Street lights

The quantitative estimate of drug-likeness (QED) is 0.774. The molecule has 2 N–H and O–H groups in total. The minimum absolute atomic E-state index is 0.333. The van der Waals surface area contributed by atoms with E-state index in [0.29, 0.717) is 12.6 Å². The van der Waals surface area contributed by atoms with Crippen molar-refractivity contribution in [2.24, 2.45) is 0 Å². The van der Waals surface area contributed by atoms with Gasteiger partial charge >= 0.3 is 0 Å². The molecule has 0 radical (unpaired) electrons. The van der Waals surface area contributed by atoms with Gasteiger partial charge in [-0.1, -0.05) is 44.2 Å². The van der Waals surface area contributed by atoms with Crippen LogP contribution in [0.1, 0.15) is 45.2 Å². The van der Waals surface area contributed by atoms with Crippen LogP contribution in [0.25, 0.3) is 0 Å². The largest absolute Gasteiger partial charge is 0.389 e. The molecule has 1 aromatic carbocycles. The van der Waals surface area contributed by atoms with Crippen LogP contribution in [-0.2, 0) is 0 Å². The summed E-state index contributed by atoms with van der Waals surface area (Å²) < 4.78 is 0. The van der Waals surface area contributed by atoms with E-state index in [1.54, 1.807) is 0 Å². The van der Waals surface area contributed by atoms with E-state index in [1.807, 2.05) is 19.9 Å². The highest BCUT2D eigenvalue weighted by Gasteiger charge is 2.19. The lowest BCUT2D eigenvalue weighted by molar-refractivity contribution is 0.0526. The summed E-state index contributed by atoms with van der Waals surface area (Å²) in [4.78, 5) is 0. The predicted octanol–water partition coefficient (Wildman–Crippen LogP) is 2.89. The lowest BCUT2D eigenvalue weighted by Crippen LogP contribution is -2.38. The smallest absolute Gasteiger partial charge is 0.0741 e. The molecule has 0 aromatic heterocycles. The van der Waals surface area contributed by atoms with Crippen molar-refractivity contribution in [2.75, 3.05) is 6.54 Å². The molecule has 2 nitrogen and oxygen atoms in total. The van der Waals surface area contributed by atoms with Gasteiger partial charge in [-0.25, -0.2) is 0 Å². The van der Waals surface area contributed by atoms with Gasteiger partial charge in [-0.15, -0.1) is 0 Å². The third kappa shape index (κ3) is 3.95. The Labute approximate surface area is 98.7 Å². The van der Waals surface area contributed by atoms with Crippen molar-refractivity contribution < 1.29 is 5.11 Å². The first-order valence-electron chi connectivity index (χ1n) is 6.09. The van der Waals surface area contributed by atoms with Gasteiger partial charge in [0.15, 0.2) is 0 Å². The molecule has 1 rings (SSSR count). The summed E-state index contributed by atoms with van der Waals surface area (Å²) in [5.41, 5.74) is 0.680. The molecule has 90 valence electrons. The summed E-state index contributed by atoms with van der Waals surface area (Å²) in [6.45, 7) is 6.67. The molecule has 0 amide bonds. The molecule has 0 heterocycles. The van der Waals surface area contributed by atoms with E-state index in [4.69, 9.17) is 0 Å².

Narrating his own experience, a bus driver, Yusuf Rasaq, said: “When they started the ‘Light up Lagos’ campaign, we thought it was a beautiful idea. I think Governor Akinwunmi Ambode started it and Governor Sanwo-Olu continued the project but now, I think they have relaxed. This road is terrible at night. The street lights help when they work. People don’t get robbed because the lights act as security for the area. Robbers like to operate in the dark. ” On his part, Tunde Akin, aka ‘Panorama, a popular bus driver, said: “I was born in Mushin and I have lived here all my life. Our roads are bad. Many sections of the Agege Motor Road are bad. Mushin is part of Lagos; it seems that the government concentrates so much attention on the Lekki axis when it comes to road infrastructure, forgetting that Mushin is part of Lagos State. “You cannot make one part of Lagos look like London and another look like a shanty. It is best if every part looks like the ‘Centre of Excellence’ that Lagos is supposed to be. I am not trying to knock the Lagos State government. It is the best performing state government in Nigeria but it still has a lot of work to do. ‘‘What can we say, you the press people should help us deliver our message to Governor Babajide Sanwo-Olu, that Mushin deserves better. We also deserve good roads and fine bridges too. Lagos without Mushin is incomplete. You cannot tell the story of Lagos without Mushin and we are tired of the slum reputation, which is only attributed to us as a result of bad road infrastructure,” he said. The New Telegraph reached out to the Lagos State Commissioner for Information and Strategy, Mr Gbenga Omotoso, who pointed out that the road in question is a federal government road, disclosing that they had contracted the repairs of that road already. Speaking further, Omotoso said: “The Lagos State government does not discriminate on road repairs and rehabilitation, whatever the case may be if we notice that the federal government does not do the needful, Governor Sanwo-Olu will bring succour to the people of that area, and I can assure you. “Generally, what we consider is how important the road is to the people of Lagos. Does it make travel within and around Lagos easy for the people? We don’t care whether it belongs to the federal government or not. We think about our people’s comfort first. ‘‘We fix all Lagos roads irrespective of whether it is a state or federal road. One way or another that road will be fixed sooner because it is both the federal and state government that are on its case now.”